What Can Companies Do?
Even if the SEC does not enact the recent proposal, it is vital for companies to maintain or increase their engagement with existing institutional holders, and potential investors, and have the right team in place to pivot to a world with the potential for reduced transparency surrounding 13F filings.
Investor outreach should not be a one-time event or sporadic effort. Rather, it is an ongoing, thoughtful, continuous process of monitoring and engaging with existing shareholders, and simultaneously researching and targeting new, potential shareholders. An open, constructive dialogue between companies and the investment community allows investors and analysts to develop a more complete picture of companies and their strategies, and in many cases generates valuable feedback for companies.
This requires an IR team with extensive experience in designing and executing comprehensive and effective outreach and engagement programs that build recognition and credibility within the investment community. A strong IR team should also serve as a first line of communication with existing and potential shareholders (both institutional and retail) and should be able to identify, evaluate and continuously reach out to these audiences and help them make informed investment decisions.
Playing Detective: Not Just Who but Why
Finding a company’s investors through 13F filings or by digging into NOBO and OBO names from the DDT reports are only the first steps. Understanding the shareholder base, their objectives and investment strategies (passive vs. active, value vs. growth, industry breakdown of their holdings, etc.) is essential.
This can only be done through proactive outreach to shareholders through different engagement mechanisms including one-on-one discussions, roadshows and conference presentations (virtual or in person), and having other internal resources at-hand beyond 13F filings.
This most certainly is not an easy task. It requires knowledge, experience, vast resources and most of all, dedication.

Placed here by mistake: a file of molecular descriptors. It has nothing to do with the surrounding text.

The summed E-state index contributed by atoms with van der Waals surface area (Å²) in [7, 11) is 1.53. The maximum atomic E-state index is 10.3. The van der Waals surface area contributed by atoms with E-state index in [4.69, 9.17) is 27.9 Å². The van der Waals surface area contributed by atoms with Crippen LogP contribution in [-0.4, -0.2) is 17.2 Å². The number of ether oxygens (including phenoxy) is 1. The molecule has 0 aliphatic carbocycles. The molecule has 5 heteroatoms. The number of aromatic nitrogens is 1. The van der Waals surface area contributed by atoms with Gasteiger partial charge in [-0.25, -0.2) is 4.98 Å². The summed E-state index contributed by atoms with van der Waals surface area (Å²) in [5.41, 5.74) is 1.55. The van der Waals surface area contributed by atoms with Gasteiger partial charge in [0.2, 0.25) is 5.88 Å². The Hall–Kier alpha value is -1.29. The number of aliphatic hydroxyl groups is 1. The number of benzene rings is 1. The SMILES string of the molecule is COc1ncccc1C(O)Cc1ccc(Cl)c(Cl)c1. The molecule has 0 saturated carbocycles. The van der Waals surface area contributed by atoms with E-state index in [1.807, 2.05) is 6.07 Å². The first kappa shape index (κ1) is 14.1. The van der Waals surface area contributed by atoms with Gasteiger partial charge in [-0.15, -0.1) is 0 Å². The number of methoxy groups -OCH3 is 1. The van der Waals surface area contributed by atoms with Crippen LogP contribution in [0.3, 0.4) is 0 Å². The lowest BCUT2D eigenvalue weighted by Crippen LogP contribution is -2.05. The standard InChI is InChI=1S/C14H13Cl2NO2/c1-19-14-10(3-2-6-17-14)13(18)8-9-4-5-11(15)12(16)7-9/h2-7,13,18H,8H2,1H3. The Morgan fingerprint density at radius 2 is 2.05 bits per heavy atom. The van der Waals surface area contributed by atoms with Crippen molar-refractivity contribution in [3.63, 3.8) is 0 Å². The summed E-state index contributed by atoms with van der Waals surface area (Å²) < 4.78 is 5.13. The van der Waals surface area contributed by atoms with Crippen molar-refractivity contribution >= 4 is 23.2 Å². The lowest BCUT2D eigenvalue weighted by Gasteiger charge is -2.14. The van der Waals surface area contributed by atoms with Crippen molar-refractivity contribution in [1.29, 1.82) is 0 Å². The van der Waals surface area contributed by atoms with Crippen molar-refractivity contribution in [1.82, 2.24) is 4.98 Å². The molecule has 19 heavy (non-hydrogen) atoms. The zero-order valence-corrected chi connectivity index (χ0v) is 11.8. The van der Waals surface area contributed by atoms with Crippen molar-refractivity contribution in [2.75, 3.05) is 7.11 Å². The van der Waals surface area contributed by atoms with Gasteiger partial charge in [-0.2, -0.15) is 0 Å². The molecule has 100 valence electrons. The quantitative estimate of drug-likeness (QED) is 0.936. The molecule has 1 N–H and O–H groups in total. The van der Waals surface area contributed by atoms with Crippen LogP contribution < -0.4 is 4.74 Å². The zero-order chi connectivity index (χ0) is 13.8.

Knowledge: a deep understanding of the operations and financial position of the company, and the ability to have thorough discussions, properly communicate the investment thesis and address concerns or misinformation, are fundamental to this work. An open and transparent dialogue becomes even more important amidst uncertainties related to the COVID-19 pandemic, which are unique to each company.
Experience: the ability to analyze a shareholder base, track historic ownership, look for patterns (for example compared to the peer group or sector in general) and even predict investor behavior, is highly useful for companies.
Vast resources: this work cannot be done without direct access to information on investment firms from a range of internal and external resources, and the ability to systematically aggregate and analyze this data.
Dedication: a high level of focus, dedication, and the willingness to go the extra mile certainly goes a long way! Being able to apply best-in-class IR practices anytime and under any circumstances to ensure compliance with regulations, respond to difficult questions from investors, and best serve the interests of the company, as well as shareholders, are essential qualities that make an IR team successful in this endeavor.
In sum, executing an effective shareholder engagement strategy that is flexible and easily adaptable to general market, economic, regulatory and macro-economic developments, provides value not just to the company, but to its shareholders and employees.
If you have any questions or want to learn more about The Equity Group’s approach to investor outreach and engagement, reach out to me anytime.